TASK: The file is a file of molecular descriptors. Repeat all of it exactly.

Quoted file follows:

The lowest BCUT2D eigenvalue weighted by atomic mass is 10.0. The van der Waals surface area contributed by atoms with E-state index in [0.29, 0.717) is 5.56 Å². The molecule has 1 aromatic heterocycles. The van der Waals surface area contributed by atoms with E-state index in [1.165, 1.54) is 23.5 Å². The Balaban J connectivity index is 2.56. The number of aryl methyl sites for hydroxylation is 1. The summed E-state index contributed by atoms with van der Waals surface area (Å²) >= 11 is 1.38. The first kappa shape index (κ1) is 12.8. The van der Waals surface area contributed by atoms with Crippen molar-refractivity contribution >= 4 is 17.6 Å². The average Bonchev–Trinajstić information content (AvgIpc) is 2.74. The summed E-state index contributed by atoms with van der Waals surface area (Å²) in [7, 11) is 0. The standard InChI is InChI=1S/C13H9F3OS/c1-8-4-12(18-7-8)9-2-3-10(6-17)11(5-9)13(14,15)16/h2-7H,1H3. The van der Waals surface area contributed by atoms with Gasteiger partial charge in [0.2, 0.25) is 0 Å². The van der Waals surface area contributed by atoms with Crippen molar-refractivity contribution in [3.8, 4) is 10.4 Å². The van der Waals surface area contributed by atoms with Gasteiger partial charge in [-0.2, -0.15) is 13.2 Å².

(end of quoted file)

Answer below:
The lowest BCUT2D eigenvalue weighted by atomic mass is 10.0. The van der Waals surface area contributed by atoms with E-state index in [0.29, 0.717) is 5.56 Å². The molecule has 1 aromatic heterocycles. The van der Waals surface area contributed by atoms with E-state index in [1.165, 1.54) is 23.5 Å². The Balaban J connectivity index is 2.56. The number of aryl methyl sites for hydroxylation is 1. The summed E-state index contributed by atoms with van der Waals surface area (Å²) >= 11 is 1.38. The first kappa shape index (κ1) is 12.8. The van der Waals surface area contributed by atoms with Crippen molar-refractivity contribution >= 4 is 17.6 Å². The average Bonchev–Trinajstić information content (AvgIpc) is 2.74. The summed E-state index contributed by atoms with van der Waals surface area (Å²) in [7, 11) is 0. The standard InChI is InChI=1S/C13H9F3OS/c1-8-4-12(18-7-8)9-2-3-10(6-17)11(5-9)13(14,15)16/h2-7H,1H3. The van der Waals surface area contributed by atoms with Gasteiger partial charge in [0.2, 0.25) is 0 Å². The van der Waals surface area contributed by atoms with Crippen molar-refractivity contribution in [3.8, 4) is 10.4 Å². The van der Waals surface area contributed by atoms with Gasteiger partial charge in [-0.2, -0.15) is 13.2 Å².